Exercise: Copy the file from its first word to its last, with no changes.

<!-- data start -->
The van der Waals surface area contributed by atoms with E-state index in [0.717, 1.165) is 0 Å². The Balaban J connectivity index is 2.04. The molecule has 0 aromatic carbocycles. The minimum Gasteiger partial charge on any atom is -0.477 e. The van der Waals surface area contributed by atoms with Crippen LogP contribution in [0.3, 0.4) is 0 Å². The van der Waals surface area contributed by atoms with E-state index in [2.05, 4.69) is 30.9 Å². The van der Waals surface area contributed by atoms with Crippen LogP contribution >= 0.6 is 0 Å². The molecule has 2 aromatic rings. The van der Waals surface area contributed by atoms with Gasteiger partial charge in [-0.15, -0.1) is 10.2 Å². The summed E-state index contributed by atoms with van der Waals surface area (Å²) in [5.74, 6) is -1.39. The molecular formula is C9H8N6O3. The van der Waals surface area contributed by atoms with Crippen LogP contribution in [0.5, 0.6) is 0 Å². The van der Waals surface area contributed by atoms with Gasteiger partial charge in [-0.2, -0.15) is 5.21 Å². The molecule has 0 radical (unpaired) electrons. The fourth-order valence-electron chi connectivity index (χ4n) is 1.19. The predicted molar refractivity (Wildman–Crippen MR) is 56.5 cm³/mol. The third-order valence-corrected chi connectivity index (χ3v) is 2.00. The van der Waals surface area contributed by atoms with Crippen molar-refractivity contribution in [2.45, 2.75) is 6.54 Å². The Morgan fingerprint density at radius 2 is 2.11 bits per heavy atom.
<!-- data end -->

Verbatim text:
The van der Waals surface area contributed by atoms with E-state index in [0.717, 1.165) is 0 Å². The Balaban J connectivity index is 2.04. The molecule has 0 aromatic carbocycles. The minimum Gasteiger partial charge on any atom is -0.477 e. The van der Waals surface area contributed by atoms with Crippen LogP contribution in [0.3, 0.4) is 0 Å². The van der Waals surface area contributed by atoms with E-state index in [2.05, 4.69) is 30.9 Å². The van der Waals surface area contributed by atoms with Crippen LogP contribution >= 0.6 is 0 Å². The molecule has 2 aromatic rings. The van der Waals surface area contributed by atoms with Gasteiger partial charge in [-0.15, -0.1) is 10.2 Å². The summed E-state index contributed by atoms with van der Waals surface area (Å²) in [5.74, 6) is -1.39. The molecular formula is C9H8N6O3. The van der Waals surface area contributed by atoms with Crippen LogP contribution in [0.5, 0.6) is 0 Å². The van der Waals surface area contributed by atoms with Gasteiger partial charge in [-0.2, -0.15) is 5.21 Å². The molecule has 0 radical (unpaired) electrons. The fourth-order valence-electron chi connectivity index (χ4n) is 1.19. The predicted molar refractivity (Wildman–Crippen MR) is 56.5 cm³/mol. The third-order valence-corrected chi connectivity index (χ3v) is 2.00. The van der Waals surface area contributed by atoms with Crippen molar-refractivity contribution in [2.45, 2.75) is 6.54 Å². The Morgan fingerprint density at radius 2 is 2.11 bits per heavy atom.